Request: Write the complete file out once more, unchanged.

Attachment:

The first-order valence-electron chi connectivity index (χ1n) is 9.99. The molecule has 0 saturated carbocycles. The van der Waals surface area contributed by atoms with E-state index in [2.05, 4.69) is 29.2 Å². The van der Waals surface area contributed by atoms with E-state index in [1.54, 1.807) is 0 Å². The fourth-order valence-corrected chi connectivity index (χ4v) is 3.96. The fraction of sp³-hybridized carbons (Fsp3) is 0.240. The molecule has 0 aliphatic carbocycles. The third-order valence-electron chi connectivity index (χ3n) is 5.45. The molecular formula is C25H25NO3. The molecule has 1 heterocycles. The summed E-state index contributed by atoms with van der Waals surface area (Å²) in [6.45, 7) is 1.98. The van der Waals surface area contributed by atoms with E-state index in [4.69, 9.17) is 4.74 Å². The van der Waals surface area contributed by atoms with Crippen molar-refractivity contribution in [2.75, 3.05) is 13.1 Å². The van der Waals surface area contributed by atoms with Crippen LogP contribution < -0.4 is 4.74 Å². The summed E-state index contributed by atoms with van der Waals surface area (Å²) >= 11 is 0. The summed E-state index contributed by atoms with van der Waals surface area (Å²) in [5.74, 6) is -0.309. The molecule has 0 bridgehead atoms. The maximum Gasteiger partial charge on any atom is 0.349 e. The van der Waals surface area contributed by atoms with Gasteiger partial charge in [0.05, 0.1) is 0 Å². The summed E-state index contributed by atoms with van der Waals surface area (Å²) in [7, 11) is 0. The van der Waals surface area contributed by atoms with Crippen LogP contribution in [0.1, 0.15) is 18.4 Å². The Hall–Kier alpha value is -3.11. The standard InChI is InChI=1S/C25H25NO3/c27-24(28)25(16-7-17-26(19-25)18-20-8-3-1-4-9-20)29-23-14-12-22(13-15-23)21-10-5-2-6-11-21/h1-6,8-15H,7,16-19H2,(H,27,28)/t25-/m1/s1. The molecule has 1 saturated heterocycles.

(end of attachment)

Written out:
The first-order valence-electron chi connectivity index (χ1n) is 9.99. The molecule has 0 saturated carbocycles. The van der Waals surface area contributed by atoms with E-state index in [2.05, 4.69) is 29.2 Å². The van der Waals surface area contributed by atoms with E-state index in [1.54, 1.807) is 0 Å². The fourth-order valence-corrected chi connectivity index (χ4v) is 3.96. The fraction of sp³-hybridized carbons (Fsp3) is 0.240. The molecule has 0 aliphatic carbocycles. The third-order valence-electron chi connectivity index (χ3n) is 5.45. The molecular formula is C25H25NO3. The molecule has 1 heterocycles. The summed E-state index contributed by atoms with van der Waals surface area (Å²) in [6.45, 7) is 1.98. The van der Waals surface area contributed by atoms with E-state index in [4.69, 9.17) is 4.74 Å². The van der Waals surface area contributed by atoms with Crippen molar-refractivity contribution in [2.75, 3.05) is 13.1 Å². The van der Waals surface area contributed by atoms with Crippen LogP contribution < -0.4 is 4.74 Å². The summed E-state index contributed by atoms with van der Waals surface area (Å²) >= 11 is 0. The summed E-state index contributed by atoms with van der Waals surface area (Å²) in [5.74, 6) is -0.309. The molecule has 0 bridgehead atoms. The maximum Gasteiger partial charge on any atom is 0.349 e. The van der Waals surface area contributed by atoms with Gasteiger partial charge in [0.05, 0.1) is 0 Å². The summed E-state index contributed by atoms with van der Waals surface area (Å²) in [7, 11) is 0. The van der Waals surface area contributed by atoms with Crippen LogP contribution in [0.1, 0.15) is 18.4 Å². The Hall–Kier alpha value is -3.11. The standard InChI is InChI=1S/C25H25NO3/c27-24(28)25(16-7-17-26(19-25)18-20-8-3-1-4-9-20)29-23-14-12-22(13-15-23)21-10-5-2-6-11-21/h1-6,8-15H,7,16-19H2,(H,27,28)/t25-/m1/s1. The molecule has 1 saturated heterocycles.